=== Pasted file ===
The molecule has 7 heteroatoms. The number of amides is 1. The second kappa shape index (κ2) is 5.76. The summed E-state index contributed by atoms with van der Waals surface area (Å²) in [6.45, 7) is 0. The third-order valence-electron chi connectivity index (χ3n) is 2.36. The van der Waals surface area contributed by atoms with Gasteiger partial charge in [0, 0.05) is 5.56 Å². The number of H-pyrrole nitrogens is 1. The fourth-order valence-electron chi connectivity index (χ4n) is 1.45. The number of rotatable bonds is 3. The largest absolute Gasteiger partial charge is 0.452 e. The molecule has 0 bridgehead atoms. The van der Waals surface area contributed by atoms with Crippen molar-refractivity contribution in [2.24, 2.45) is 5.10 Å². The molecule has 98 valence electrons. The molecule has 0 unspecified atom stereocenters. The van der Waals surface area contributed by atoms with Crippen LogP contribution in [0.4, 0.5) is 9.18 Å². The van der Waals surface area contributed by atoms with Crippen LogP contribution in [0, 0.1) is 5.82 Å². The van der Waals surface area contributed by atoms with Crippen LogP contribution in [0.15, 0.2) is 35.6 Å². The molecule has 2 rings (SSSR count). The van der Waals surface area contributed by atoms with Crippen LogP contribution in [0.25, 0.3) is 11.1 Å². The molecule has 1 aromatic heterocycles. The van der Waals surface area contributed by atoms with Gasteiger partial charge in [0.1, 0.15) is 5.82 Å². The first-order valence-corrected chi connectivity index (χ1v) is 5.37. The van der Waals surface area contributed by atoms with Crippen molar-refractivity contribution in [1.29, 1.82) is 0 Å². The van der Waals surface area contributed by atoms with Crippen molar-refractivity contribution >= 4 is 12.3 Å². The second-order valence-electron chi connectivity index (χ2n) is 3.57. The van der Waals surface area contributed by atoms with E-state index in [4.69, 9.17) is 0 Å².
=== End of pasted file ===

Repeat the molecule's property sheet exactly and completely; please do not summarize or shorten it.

The molecule has 7 heteroatoms. The number of amides is 1. The second kappa shape index (κ2) is 5.76. The summed E-state index contributed by atoms with van der Waals surface area (Å²) in [6.45, 7) is 0. The third-order valence-electron chi connectivity index (χ3n) is 2.36. The van der Waals surface area contributed by atoms with Gasteiger partial charge in [0, 0.05) is 5.56 Å². The number of H-pyrrole nitrogens is 1. The fourth-order valence-electron chi connectivity index (χ4n) is 1.45. The number of rotatable bonds is 3. The largest absolute Gasteiger partial charge is 0.452 e. The molecule has 0 bridgehead atoms. The van der Waals surface area contributed by atoms with Crippen molar-refractivity contribution in [2.24, 2.45) is 5.10 Å². The molecule has 98 valence electrons. The molecule has 0 unspecified atom stereocenters. The van der Waals surface area contributed by atoms with Crippen LogP contribution in [0.4, 0.5) is 9.18 Å². The van der Waals surface area contributed by atoms with Crippen LogP contribution in [0, 0.1) is 5.82 Å². The van der Waals surface area contributed by atoms with Crippen LogP contribution in [0.15, 0.2) is 35.6 Å². The molecule has 2 rings (SSSR count). The van der Waals surface area contributed by atoms with Crippen LogP contribution in [0.25, 0.3) is 11.1 Å². The molecule has 1 aromatic heterocycles. The van der Waals surface area contributed by atoms with Gasteiger partial charge in [0.1, 0.15) is 5.82 Å². The first-order valence-corrected chi connectivity index (χ1v) is 5.37. The van der Waals surface area contributed by atoms with Crippen molar-refractivity contribution in [1.29, 1.82) is 0 Å². The van der Waals surface area contributed by atoms with Crippen molar-refractivity contribution >= 4 is 12.3 Å². The second-order valence-electron chi connectivity index (χ2n) is 3.57. The van der Waals surface area contributed by atoms with E-state index in [4.69, 9.17) is 0 Å².